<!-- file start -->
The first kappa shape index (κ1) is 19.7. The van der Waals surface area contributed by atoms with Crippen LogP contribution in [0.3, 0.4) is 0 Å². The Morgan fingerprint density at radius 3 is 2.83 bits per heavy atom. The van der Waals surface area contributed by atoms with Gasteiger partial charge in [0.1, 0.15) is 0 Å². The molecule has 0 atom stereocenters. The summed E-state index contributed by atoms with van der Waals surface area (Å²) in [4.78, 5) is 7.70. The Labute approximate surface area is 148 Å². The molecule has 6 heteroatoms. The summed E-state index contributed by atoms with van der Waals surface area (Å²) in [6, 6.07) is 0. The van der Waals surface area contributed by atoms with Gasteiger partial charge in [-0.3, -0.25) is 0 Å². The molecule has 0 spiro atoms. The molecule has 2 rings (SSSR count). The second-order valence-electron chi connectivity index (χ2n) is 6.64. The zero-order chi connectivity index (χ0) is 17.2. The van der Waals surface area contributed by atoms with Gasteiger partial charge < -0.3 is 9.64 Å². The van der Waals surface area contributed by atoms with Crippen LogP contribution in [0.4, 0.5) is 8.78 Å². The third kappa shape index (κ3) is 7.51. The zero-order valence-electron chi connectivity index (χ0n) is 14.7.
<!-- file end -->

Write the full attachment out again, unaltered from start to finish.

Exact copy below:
The first kappa shape index (κ1) is 19.7. The van der Waals surface area contributed by atoms with Crippen LogP contribution in [0.3, 0.4) is 0 Å². The Morgan fingerprint density at radius 3 is 2.83 bits per heavy atom. The van der Waals surface area contributed by atoms with Gasteiger partial charge in [0.1, 0.15) is 0 Å². The molecule has 0 atom stereocenters. The summed E-state index contributed by atoms with van der Waals surface area (Å²) in [4.78, 5) is 7.70. The Labute approximate surface area is 148 Å². The molecule has 6 heteroatoms. The summed E-state index contributed by atoms with van der Waals surface area (Å²) in [6, 6.07) is 0. The van der Waals surface area contributed by atoms with Gasteiger partial charge in [-0.3, -0.25) is 0 Å². The molecule has 0 spiro atoms. The molecule has 2 rings (SSSR count). The second-order valence-electron chi connectivity index (χ2n) is 6.64. The zero-order chi connectivity index (χ0) is 17.2. The van der Waals surface area contributed by atoms with Gasteiger partial charge < -0.3 is 9.64 Å². The van der Waals surface area contributed by atoms with Crippen LogP contribution in [0.4, 0.5) is 8.78 Å². The third kappa shape index (κ3) is 7.51. The zero-order valence-electron chi connectivity index (χ0n) is 14.7.